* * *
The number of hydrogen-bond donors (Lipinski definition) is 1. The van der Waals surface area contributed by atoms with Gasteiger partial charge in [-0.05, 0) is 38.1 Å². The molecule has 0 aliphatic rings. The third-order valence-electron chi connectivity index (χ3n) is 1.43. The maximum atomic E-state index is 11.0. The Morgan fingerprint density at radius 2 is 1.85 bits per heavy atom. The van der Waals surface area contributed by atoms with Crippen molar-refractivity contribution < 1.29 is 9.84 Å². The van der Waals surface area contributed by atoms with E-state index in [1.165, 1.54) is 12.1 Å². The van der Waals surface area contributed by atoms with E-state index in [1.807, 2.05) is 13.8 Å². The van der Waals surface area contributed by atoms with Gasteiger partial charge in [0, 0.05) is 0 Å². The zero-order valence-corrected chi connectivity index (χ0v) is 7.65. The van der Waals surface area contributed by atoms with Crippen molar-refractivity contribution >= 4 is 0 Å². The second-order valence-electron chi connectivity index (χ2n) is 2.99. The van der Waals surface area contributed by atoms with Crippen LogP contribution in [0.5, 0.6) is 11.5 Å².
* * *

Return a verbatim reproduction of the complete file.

The number of hydrogen-bond donors (Lipinski definition) is 1. The van der Waals surface area contributed by atoms with Gasteiger partial charge in [-0.05, 0) is 38.1 Å². The molecule has 0 aliphatic rings. The third-order valence-electron chi connectivity index (χ3n) is 1.43. The maximum atomic E-state index is 11.0. The Morgan fingerprint density at radius 2 is 1.85 bits per heavy atom. The van der Waals surface area contributed by atoms with Crippen molar-refractivity contribution < 1.29 is 9.84 Å². The van der Waals surface area contributed by atoms with E-state index in [1.165, 1.54) is 12.1 Å². The van der Waals surface area contributed by atoms with E-state index in [1.807, 2.05) is 13.8 Å². The van der Waals surface area contributed by atoms with Gasteiger partial charge in [0, 0.05) is 0 Å². The zero-order valence-corrected chi connectivity index (χ0v) is 7.65. The van der Waals surface area contributed by atoms with Crippen molar-refractivity contribution >= 4 is 0 Å². The second-order valence-electron chi connectivity index (χ2n) is 2.99. The van der Waals surface area contributed by atoms with Crippen LogP contribution in [0.5, 0.6) is 11.5 Å².